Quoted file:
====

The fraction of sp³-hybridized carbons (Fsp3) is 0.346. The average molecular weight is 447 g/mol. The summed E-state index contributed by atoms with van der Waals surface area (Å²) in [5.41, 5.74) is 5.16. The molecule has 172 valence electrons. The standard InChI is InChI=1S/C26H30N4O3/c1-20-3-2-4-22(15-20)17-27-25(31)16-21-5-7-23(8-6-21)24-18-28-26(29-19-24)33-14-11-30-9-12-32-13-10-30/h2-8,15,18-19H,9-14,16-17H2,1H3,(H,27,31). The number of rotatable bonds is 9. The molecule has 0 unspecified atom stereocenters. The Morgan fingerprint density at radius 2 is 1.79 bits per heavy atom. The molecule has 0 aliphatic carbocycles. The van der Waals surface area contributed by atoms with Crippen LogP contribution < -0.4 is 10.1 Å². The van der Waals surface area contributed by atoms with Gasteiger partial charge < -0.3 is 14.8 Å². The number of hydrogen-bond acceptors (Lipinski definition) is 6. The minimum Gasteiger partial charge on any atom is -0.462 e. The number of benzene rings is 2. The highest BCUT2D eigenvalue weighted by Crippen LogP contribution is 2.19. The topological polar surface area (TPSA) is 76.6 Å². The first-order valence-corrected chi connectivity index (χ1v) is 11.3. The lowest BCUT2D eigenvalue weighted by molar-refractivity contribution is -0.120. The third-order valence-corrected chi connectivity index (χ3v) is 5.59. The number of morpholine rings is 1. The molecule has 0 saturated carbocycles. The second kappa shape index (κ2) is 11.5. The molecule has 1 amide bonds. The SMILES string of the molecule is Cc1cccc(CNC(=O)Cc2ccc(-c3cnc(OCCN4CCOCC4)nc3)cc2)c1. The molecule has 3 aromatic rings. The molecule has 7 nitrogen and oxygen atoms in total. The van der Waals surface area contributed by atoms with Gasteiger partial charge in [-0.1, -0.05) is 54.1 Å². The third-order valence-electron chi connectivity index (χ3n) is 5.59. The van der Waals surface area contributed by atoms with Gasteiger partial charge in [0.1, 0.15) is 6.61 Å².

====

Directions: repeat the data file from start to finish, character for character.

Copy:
The fraction of sp³-hybridized carbons (Fsp3) is 0.346. The average molecular weight is 447 g/mol. The summed E-state index contributed by atoms with van der Waals surface area (Å²) in [5.41, 5.74) is 5.16. The molecule has 172 valence electrons. The standard InChI is InChI=1S/C26H30N4O3/c1-20-3-2-4-22(15-20)17-27-25(31)16-21-5-7-23(8-6-21)24-18-28-26(29-19-24)33-14-11-30-9-12-32-13-10-30/h2-8,15,18-19H,9-14,16-17H2,1H3,(H,27,31). The number of rotatable bonds is 9. The molecule has 0 unspecified atom stereocenters. The Morgan fingerprint density at radius 2 is 1.79 bits per heavy atom. The molecule has 0 aliphatic carbocycles. The van der Waals surface area contributed by atoms with Crippen LogP contribution < -0.4 is 10.1 Å². The van der Waals surface area contributed by atoms with Gasteiger partial charge < -0.3 is 14.8 Å². The number of hydrogen-bond acceptors (Lipinski definition) is 6. The minimum Gasteiger partial charge on any atom is -0.462 e. The number of benzene rings is 2. The highest BCUT2D eigenvalue weighted by Crippen LogP contribution is 2.19. The topological polar surface area (TPSA) is 76.6 Å². The first-order valence-corrected chi connectivity index (χ1v) is 11.3. The lowest BCUT2D eigenvalue weighted by molar-refractivity contribution is -0.120. The third-order valence-corrected chi connectivity index (χ3v) is 5.59. The number of morpholine rings is 1. The molecule has 0 saturated carbocycles. The second kappa shape index (κ2) is 11.5. The molecule has 1 amide bonds. The SMILES string of the molecule is Cc1cccc(CNC(=O)Cc2ccc(-c3cnc(OCCN4CCOCC4)nc3)cc2)c1. The molecule has 3 aromatic rings. The molecule has 7 nitrogen and oxygen atoms in total. The van der Waals surface area contributed by atoms with Gasteiger partial charge in [-0.1, -0.05) is 54.1 Å². The third-order valence-electron chi connectivity index (χ3n) is 5.59. The van der Waals surface area contributed by atoms with Gasteiger partial charge in [0.1, 0.15) is 6.61 Å².